When Jesus was in the garden of Gethsemane he cried tears of blood he was praying so intently. When he prayed over the lost state of Jerusalem, he wept over them saying, “Jerusalem, Jerusalem, who kills the prophets and stones those who are sent to her! How often I wanted to gather your children together, the way a hen gathers her chicks under her wings, and you were unwilling.” Truthfully, we have become hardened in many ways and the realization of what we do to God when we sin no longer seems to impact people the way that it once did. Sin is no laughing matter, but people make light of it all the time. We ought to melt inside every time we even think an evil thought, instead of sinning willfully and with no regrets. There will no longer be a sacrifice available to cleanse you from sin if you deny Jesus and do not repent of your sins and remain faithful to Him.

Hear my grief (vs. 7). David also asks God to hear his grieving. Grief is a strong word. Nobody enjoys the grieving process. When a loved one dies or we go through some period of extended sickness or trouble, it can send us on a rollercoaster ride with grief. It has been discovered that there are five stages of grief: denial, anger, bargaining, depression, and acceptance. Grief itself is defined as “deep sorrow”. But David has moved passed deep sorrow, to full repentance. He is ready to move on.

David connects his grief with his crying by saying that his eye has wasted away with grief. Have you ever cried so much that your eyes are sore and you just don’t feel like you can cry anymore because you have emptied your tear ducts and you are physically drained? This is where David is before God in prayer.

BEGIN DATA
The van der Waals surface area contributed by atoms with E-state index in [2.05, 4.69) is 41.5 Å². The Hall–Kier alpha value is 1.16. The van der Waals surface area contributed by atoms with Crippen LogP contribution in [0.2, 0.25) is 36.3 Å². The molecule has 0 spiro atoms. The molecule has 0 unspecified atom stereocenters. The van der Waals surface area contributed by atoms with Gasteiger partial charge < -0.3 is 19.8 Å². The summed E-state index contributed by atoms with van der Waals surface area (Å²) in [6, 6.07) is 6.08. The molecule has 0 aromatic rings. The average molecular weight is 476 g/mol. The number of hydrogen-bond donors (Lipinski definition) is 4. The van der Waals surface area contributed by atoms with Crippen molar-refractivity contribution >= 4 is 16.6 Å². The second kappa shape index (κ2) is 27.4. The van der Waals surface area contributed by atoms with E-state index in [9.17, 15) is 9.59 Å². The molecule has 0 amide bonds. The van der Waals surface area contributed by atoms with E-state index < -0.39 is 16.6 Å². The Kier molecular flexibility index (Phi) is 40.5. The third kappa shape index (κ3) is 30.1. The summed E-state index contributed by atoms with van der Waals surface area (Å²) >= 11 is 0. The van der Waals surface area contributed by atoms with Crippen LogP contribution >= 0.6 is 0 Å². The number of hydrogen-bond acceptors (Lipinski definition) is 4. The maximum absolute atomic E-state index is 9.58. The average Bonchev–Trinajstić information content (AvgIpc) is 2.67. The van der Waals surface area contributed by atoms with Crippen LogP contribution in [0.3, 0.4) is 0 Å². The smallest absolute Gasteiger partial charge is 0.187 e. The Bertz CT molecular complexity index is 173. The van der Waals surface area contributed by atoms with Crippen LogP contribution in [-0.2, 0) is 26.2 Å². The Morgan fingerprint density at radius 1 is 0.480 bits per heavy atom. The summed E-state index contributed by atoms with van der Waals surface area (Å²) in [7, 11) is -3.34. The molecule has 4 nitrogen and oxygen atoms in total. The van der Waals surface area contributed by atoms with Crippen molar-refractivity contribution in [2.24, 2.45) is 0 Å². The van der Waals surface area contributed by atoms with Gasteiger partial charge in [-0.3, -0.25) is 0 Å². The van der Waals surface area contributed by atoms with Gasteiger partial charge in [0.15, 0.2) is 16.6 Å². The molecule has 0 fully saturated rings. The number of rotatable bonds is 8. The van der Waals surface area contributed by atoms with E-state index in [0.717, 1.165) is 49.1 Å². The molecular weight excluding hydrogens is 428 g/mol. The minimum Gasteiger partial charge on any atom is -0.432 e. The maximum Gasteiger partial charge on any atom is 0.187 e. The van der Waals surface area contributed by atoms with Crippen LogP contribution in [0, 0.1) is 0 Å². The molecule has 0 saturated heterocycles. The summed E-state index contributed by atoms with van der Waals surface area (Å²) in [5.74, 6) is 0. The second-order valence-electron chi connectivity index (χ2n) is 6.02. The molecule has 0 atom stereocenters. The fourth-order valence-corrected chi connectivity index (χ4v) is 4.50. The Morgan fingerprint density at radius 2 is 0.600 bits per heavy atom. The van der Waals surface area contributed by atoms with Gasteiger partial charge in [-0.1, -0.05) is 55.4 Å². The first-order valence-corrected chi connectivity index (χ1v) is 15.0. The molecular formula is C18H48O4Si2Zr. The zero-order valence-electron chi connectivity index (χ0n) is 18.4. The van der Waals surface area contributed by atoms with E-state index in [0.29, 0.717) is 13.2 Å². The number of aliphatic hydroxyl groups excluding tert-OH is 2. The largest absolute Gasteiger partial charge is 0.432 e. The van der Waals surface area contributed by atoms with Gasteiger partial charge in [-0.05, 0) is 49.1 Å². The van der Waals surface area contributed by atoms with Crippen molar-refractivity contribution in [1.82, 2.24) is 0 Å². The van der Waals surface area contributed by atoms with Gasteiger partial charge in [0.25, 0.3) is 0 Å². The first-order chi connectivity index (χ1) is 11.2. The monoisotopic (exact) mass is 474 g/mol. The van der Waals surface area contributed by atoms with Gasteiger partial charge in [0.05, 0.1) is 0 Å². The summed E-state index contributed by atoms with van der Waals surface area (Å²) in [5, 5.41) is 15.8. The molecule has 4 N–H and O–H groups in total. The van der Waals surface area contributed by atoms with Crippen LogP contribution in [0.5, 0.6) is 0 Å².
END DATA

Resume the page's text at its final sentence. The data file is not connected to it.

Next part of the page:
David then identifies the source of his grief when he says, “it has become old because of my adversaries”. David has enemies and this has caused him much grief. Here David proclaims before God and loud enough that perhaps his enemies could hear it, “depart from me all you who do iniquity.” If we hope to be rescued from sin, we need to get rid of the sinful influences in our life. Ask them to leave and put to it prayer.

Hear my weeping (vs. 8). Right after David asks sinners to depart from him, he includes in the same sentence, “For the Lord has heard the voice of my weeping”. David’s enemies have forced him to cry aloud because he is caught up in the same iniquity that they practiced and he needs a reprieve. While we might say that David is just repeating himself and expressing the same thought over and over again, it is clear that each part of what David is saying is distinct and unique.

Yes, David asked God to hear his sighing, crying, grief, etc. But weeping is different from crying, sighing or grief. Weeping is when we wail before God because we have no other hope. We fall to our knees in desperation and pour out our deepest hurts and pains before God. One day God will wipe away all tears from our eyes, but He continues and makes a list of all the things that we will no longer have to endure in Rev. 21,

“death shall be no more, neither shall there be mourning, nor crying, nor pain anymore for the former things have passed away.”

One of the most beautiful passages on this subject is found in Psalm 56:8, where David wrote, “You have kept count of my tossing, put my tears in your bottle. Are they not in your book?” God knows when you toss and turn anxiously/restlessly, counting and collecting every tear we shed, and keeping record of every heartache and pain. It is amazing and such a blessing that we serve a God that is this invested in us and concerned for us. Amen!

Hear my pleas for help [supplication] and petitions [requests in prayer] (vs. 9). Supplications are a form of begging God to help us. David says that God hears our pleas for his divine assistance. We just need to pour our hearts out to Him.

Prayers are merely petitions that we lift up before the throne of God. Paul said,

“Be anxious for nothing, but in everything by prayer and supplication with thanksgiving, let your request be made known to God” (Phil. 4:6)